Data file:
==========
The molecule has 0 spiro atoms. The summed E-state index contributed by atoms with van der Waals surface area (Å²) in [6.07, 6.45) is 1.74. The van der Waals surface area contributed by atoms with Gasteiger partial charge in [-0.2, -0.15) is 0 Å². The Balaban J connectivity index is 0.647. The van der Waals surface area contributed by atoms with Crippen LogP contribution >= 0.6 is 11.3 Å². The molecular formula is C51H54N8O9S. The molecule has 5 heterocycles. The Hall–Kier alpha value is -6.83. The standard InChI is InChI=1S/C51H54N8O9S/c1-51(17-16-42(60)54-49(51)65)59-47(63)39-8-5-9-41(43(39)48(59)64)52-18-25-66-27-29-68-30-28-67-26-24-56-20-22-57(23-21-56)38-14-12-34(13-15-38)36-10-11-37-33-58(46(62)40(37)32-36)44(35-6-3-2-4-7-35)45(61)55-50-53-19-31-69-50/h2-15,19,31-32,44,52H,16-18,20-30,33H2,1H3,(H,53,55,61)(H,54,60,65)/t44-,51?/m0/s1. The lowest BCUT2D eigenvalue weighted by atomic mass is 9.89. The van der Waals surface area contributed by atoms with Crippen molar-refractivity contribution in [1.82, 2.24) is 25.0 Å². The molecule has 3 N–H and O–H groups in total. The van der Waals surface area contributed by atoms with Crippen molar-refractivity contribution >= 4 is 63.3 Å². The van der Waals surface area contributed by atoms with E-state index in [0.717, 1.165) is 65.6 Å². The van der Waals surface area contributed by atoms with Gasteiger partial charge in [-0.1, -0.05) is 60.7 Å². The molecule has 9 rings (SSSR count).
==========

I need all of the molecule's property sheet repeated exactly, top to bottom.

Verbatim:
The molecule has 0 spiro atoms. The summed E-state index contributed by atoms with van der Waals surface area (Å²) in [6.07, 6.45) is 1.74. The van der Waals surface area contributed by atoms with Gasteiger partial charge in [-0.2, -0.15) is 0 Å². The Balaban J connectivity index is 0.647. The van der Waals surface area contributed by atoms with Crippen LogP contribution >= 0.6 is 11.3 Å². The molecular formula is C51H54N8O9S. The molecule has 5 heterocycles. The Hall–Kier alpha value is -6.83. The standard InChI is InChI=1S/C51H54N8O9S/c1-51(17-16-42(60)54-49(51)65)59-47(63)39-8-5-9-41(43(39)48(59)64)52-18-25-66-27-29-68-30-28-67-26-24-56-20-22-57(23-21-56)38-14-12-34(13-15-38)36-10-11-37-33-58(46(62)40(37)32-36)44(35-6-3-2-4-7-35)45(61)55-50-53-19-31-69-50/h2-15,19,31-32,44,52H,16-18,20-30,33H2,1H3,(H,53,55,61)(H,54,60,65)/t44-,51?/m0/s1. The lowest BCUT2D eigenvalue weighted by atomic mass is 9.89. The van der Waals surface area contributed by atoms with Crippen molar-refractivity contribution in [1.82, 2.24) is 25.0 Å². The molecule has 3 N–H and O–H groups in total. The van der Waals surface area contributed by atoms with Crippen molar-refractivity contribution >= 4 is 63.3 Å². The van der Waals surface area contributed by atoms with E-state index in [0.717, 1.165) is 65.6 Å². The van der Waals surface area contributed by atoms with Gasteiger partial charge in [-0.1, -0.05) is 60.7 Å². The molecule has 9 rings (SSSR count).